During the dialogue, participants shared harrowing accounts of the impacts of land evictions and environmental degradation, including tragic deaths, families torn asunder, young girls forced into marriage, a surge in teenage pregnancies, limited access to education, and significant environmental damage which have profoundly affected the lives of the local population in Kiryandongo.

Participants attending the dialogue.

In recent years, Kiryandongo district has been embroiled in violent land evictions orchestrated to accommodate multinational large-scale agriculture plantations and wealthy individuals leaving the poor marginalized.

According to various reports, including findings from Witness Radio’s 2020 research Land Grabs at a Gun Point, the forceful land acquisitions in Kiryandongo have significantly impacted the livelihoods of local communities. It is estimated that nearly 40,000 individuals have been displaced from their land to make room for land-based investments in the Kiryandongo district. However, leaders in the district also revealed in the dialogue that women and children are affected most.

The Kiryandongo Deputy Resident District Commissioner, Mr. Jonathan Akweteireho, emphasized that all offices within the Kiryandongo district are actively involved in addressing the prevalent land conflicts. He also extended a welcome to Witness Radio, acknowledging their collaborative efforts in tackling and resolving land and environmental issues in the district.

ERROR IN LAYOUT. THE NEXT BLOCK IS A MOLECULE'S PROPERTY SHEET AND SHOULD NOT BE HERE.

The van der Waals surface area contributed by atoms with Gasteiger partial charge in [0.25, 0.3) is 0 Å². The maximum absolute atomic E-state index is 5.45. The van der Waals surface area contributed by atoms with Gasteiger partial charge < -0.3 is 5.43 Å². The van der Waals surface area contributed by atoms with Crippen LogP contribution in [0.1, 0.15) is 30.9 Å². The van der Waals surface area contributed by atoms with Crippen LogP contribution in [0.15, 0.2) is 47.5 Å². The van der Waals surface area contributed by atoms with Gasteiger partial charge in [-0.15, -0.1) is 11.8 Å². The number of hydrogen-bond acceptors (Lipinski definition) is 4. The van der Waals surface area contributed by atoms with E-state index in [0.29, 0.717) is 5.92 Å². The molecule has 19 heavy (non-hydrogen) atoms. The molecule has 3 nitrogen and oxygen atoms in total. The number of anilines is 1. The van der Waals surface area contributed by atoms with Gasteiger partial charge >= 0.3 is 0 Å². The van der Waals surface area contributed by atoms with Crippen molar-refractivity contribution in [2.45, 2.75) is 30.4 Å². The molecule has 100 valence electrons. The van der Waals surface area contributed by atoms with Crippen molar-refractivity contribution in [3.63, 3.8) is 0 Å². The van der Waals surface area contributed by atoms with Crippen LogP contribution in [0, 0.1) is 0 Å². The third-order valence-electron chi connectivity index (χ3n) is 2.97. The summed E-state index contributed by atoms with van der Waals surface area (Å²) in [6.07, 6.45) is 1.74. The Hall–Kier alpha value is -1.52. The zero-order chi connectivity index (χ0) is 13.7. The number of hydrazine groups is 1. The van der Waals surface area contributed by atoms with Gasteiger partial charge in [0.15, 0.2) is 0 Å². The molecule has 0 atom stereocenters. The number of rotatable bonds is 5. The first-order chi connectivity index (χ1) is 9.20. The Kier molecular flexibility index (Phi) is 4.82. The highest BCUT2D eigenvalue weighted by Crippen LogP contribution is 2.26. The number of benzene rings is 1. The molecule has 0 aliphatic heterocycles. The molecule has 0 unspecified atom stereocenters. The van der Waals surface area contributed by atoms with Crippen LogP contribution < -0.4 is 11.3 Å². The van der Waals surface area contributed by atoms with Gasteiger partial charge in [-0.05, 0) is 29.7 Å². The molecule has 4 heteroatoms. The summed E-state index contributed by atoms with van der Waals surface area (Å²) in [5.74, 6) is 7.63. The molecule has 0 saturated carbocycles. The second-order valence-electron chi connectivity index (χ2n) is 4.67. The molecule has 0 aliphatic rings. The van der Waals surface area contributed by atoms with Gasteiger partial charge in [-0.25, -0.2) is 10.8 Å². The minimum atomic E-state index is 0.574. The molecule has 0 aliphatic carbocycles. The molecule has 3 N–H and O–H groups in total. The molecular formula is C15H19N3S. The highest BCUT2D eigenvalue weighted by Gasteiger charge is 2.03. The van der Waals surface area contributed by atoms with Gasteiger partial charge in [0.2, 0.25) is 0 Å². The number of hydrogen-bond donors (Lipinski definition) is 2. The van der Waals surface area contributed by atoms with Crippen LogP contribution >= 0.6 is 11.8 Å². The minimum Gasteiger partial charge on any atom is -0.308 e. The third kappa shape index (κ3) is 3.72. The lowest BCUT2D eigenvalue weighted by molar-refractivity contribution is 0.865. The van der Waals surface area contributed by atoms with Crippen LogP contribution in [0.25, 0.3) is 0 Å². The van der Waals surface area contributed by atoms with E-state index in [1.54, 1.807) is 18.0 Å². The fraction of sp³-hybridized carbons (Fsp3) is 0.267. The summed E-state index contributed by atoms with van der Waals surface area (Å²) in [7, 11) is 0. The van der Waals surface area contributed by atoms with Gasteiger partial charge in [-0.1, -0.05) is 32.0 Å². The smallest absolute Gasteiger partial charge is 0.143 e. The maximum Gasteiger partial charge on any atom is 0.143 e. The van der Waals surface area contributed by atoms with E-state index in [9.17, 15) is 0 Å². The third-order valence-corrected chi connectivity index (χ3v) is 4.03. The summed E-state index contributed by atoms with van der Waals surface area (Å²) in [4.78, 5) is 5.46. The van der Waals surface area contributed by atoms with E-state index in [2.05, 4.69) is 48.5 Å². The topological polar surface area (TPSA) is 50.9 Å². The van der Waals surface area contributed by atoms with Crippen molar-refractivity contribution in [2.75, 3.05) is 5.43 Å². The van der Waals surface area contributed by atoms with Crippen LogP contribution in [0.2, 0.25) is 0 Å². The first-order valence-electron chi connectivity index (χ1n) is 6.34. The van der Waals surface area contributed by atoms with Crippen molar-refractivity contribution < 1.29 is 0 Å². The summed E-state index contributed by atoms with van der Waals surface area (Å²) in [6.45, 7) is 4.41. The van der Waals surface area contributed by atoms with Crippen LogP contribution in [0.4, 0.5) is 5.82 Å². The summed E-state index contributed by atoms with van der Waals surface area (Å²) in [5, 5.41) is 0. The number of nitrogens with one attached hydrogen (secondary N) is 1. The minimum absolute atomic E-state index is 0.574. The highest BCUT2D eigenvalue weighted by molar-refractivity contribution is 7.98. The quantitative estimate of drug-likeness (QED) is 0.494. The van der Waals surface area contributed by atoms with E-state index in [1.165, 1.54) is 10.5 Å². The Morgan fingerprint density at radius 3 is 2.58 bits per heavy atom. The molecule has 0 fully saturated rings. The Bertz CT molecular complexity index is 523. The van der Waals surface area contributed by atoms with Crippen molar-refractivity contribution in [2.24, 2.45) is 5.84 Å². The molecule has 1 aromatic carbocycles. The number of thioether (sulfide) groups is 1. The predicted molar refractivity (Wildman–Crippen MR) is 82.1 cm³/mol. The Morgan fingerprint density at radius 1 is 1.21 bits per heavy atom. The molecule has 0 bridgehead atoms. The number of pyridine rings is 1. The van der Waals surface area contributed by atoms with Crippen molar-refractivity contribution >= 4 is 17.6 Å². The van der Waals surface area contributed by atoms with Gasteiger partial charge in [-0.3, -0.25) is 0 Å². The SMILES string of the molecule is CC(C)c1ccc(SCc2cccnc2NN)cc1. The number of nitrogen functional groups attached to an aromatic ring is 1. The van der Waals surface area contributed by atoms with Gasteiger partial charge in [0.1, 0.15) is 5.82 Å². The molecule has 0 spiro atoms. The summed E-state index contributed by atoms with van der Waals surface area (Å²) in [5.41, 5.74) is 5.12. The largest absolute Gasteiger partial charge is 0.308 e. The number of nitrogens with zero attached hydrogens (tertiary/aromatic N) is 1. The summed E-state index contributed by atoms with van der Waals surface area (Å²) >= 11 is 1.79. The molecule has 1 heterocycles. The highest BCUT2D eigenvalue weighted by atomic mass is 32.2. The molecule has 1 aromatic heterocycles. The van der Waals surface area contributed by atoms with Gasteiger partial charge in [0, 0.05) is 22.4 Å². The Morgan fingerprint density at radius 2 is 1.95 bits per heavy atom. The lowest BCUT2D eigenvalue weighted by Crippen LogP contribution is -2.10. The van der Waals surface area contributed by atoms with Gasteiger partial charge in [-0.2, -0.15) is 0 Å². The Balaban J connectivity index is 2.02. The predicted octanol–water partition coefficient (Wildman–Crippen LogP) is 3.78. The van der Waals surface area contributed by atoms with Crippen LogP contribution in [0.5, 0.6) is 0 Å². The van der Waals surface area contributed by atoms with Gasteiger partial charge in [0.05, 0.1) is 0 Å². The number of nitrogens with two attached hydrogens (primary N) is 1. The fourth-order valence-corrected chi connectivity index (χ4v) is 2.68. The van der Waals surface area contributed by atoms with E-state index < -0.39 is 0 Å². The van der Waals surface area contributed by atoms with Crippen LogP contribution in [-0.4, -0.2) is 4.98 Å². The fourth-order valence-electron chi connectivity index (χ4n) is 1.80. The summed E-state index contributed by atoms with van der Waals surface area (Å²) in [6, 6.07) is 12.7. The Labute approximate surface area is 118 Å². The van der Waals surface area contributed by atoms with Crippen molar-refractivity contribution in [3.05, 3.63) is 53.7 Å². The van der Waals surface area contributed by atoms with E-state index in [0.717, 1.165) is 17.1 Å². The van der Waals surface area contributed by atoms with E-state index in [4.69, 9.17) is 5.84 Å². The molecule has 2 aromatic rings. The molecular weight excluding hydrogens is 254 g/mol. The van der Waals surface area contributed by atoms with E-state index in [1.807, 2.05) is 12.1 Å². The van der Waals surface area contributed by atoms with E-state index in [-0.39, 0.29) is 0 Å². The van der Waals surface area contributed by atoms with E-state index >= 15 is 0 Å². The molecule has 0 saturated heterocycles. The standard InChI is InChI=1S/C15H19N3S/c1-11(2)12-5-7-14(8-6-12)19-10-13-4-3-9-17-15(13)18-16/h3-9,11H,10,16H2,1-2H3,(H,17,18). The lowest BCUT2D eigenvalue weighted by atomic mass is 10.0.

“Ladies and gentlemen, we all know that the land rights together with environmental rights have been violated in our district, but because we don’t know what our rights are, because we have not directly done what we could to safeguard our rights and now this is the time that Witness Radio has brought us together to safeguard our rights. I want to welcome you in Kiryandongo and be rest assured that we shall give you all the necessary support to help us manage these rampant cases,” Ms. Adyeri said in her remarks during the dialogue meeting.

The team leader at Witness Radio Uganda, Mr. Geoffrey Wokulira Ssebaggala expressed gratitude to the participants for their active involvement in the dialogue and revealed that Witness Radio’s objective is to find a holistic solution to the escalating land disputes in Kiryandongo district serving as an example to other districts.

“We are here to assist Kiryandongo district in attaining peace and stability because it stands as a hotspot for land grabbers in Uganda. Mismanagement of land conflicts in Uganda could potentially lead to a significant internal conflict. Everywhere you turn, voices are lamenting the loss of their land and property. Kiryandongo, abundant with ranches, suffers from a lack of a structured framework, which amplifies these land conflicts. The influx of wealthy investors further complicates the situation,” Mr. Ssebaggala disclosed.

Within the dialogue, Mr. Ssebaggala emphasized the need for the Kiryandongo district council to pass a by-law aimed at curbing land evictions as an initial step in addressing the prevalent land injustices.